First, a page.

- Features | September 17, 2018
Powering Tool Safety
In recent years, the total number and rate of work-related Musculoskeletal Disorders (MSD) or ergonomic injuries in construction have increased significantly.1 With an increase of 12%, this data highlights the need for both employers and employees to focus more of their attention to ergonomic safety. According to the Center for Construction Research and Training, there is a 19% employment increase for electricians projected through 2024. Why is this significant? It equals more than 81,000 new opportunities to improve safety right at the beginning of these apprentices’ careers.
Ergonomic injuries are among the most common and costly type of reoccurring injury, potentially creating lifelong issues for workers. Research suggests shoulder and arm injuries are among the top five body parts affected by work-related MSDs in construction over the last five years of data. These injuries can include carpal tunnel syndrome, trigger finger tendinitis, rotator cuff tendinitis, lower back injuries, knee bursitis, and elbow epicondylitis.
Understanding the most common injuries is the first step to finding solutions to reduce the risk and improve safety for tool users. The seriousness of the science of ergonomics is showcased when manufacturers bring all that work in-house and have teams of health and safety professionals intimately involved with the tool development process.
For example, Milwaukee Tool has always paid a high level of attention to safety and has continuously found ways to add more detailed objective data to enhance its safety program. As research developed ways to measure factors affecting sprains, strains, and repetitive motion injuries, the company added an ergonomic innovation known as electromyography (EMG). This type of investment works to identify and reduce injuries to help workers retire with the same strength and health as when they started their careers.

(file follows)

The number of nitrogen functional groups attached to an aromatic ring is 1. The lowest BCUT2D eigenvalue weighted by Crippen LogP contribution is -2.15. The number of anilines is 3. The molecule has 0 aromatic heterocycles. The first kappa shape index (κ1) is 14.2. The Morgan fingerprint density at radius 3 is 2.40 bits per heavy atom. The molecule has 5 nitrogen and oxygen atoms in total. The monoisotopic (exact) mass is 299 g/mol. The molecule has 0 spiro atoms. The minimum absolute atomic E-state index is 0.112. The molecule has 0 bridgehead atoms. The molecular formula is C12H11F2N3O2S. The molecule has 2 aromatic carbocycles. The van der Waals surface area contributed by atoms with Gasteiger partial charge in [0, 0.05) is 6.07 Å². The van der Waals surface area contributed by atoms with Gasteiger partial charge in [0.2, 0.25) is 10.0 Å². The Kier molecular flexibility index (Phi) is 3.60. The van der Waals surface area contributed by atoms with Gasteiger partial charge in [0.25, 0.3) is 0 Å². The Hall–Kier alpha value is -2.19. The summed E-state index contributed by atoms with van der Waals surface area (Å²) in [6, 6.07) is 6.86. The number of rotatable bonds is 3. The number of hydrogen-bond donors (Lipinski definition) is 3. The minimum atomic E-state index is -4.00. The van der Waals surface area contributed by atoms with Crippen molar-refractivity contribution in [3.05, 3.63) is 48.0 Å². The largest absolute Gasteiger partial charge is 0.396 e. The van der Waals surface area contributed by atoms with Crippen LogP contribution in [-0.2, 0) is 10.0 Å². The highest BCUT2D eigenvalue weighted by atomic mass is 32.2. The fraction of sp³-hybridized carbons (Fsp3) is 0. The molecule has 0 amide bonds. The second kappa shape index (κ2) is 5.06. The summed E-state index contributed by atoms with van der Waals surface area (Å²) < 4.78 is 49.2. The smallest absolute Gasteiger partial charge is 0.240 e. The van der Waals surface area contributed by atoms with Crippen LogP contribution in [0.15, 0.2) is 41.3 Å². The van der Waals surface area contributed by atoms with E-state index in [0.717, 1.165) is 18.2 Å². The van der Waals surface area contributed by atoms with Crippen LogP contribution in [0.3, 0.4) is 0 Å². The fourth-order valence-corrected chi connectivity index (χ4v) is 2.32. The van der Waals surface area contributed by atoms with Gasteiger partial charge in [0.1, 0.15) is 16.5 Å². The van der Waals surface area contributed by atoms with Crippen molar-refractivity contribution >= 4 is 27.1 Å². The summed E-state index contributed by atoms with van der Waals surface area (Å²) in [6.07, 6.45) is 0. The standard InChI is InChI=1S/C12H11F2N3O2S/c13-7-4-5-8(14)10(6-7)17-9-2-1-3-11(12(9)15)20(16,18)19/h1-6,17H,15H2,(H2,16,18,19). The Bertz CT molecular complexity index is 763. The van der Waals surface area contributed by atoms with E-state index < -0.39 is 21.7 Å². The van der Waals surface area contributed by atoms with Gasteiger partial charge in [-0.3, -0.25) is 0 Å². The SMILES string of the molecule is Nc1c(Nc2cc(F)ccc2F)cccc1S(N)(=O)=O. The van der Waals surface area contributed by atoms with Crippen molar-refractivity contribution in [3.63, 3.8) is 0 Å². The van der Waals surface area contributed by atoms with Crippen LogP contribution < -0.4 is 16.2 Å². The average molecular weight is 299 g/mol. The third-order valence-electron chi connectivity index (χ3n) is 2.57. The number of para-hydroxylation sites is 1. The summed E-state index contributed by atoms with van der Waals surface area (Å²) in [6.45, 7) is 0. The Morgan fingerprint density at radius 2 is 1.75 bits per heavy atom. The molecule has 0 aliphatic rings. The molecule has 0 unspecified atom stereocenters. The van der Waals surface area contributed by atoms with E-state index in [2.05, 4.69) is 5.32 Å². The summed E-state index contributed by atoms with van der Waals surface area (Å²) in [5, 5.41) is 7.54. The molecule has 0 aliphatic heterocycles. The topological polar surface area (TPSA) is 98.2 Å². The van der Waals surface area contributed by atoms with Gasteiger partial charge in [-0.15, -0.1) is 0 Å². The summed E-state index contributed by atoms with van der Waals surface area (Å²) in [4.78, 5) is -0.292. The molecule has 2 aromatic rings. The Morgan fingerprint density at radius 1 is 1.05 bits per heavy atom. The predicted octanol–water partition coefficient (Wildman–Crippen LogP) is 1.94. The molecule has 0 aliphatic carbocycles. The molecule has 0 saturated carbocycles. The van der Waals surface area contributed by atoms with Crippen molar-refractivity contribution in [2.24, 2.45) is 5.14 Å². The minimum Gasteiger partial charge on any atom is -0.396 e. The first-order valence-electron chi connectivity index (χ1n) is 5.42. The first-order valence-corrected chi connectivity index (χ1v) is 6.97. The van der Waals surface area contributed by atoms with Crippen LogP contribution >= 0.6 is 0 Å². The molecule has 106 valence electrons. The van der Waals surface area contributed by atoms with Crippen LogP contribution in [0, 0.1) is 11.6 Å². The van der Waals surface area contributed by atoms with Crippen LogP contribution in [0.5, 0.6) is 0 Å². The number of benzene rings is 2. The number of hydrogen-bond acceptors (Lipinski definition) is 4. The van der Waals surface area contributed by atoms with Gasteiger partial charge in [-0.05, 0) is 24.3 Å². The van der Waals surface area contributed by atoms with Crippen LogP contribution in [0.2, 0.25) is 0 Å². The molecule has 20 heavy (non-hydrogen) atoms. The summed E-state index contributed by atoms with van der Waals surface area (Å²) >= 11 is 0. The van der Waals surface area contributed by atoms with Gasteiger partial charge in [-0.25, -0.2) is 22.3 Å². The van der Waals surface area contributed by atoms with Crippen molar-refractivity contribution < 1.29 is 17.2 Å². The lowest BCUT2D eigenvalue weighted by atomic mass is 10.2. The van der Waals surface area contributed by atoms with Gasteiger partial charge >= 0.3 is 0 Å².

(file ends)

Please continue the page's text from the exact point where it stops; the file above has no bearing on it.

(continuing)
The EMG process uses the electrical activity produced by a person’s skeletal muscles to record muscle effort during a tool’s use. With the ability to measure up to 108 unique muscle groups throughout the body, the use of EMG technology to develop tools that reduce muscle effort and fatigue helps workers age and retire with greater strength and health.
The investment in EMG allows Milwaukee® to collect objective ergonomic data that can be used to positively influence product design. As part of the investment in this technology, Milwaukee created a dedicated team of industry leading subject matter experts (SME), including a certified ergonomist, sound and vibration SMEs, and other technicians to focus on tool ergonomics. The result is the ability to acquire large amounts of objective information during tool use. This sets the company apart from the many companies that continue to rely on subjective data to make ergonomic decisions.
Some of the key risk factors teams like this consider are high levels of noise, vibration, and required force. While exposure to these factors aren’t necessarily dangerous in and of itself, exposure to high thresholds of these categories can put contractors at risk for eardrum damage, vibration-induced white fingers, trigger finger tendinitis, and carpal tunnel syndrome, to name a few.
Here’s a glimpse at a few of these key risk factors and how proper, objective ergonomic measurement helps to influence the tools put in contractors’ hands:
At Milwaukee®, product sound power tests are conducted in one of the industry’s largest, fully isolated, Hemi-Anechoic Sound Chambers. Once assessed, the team can work to develop tools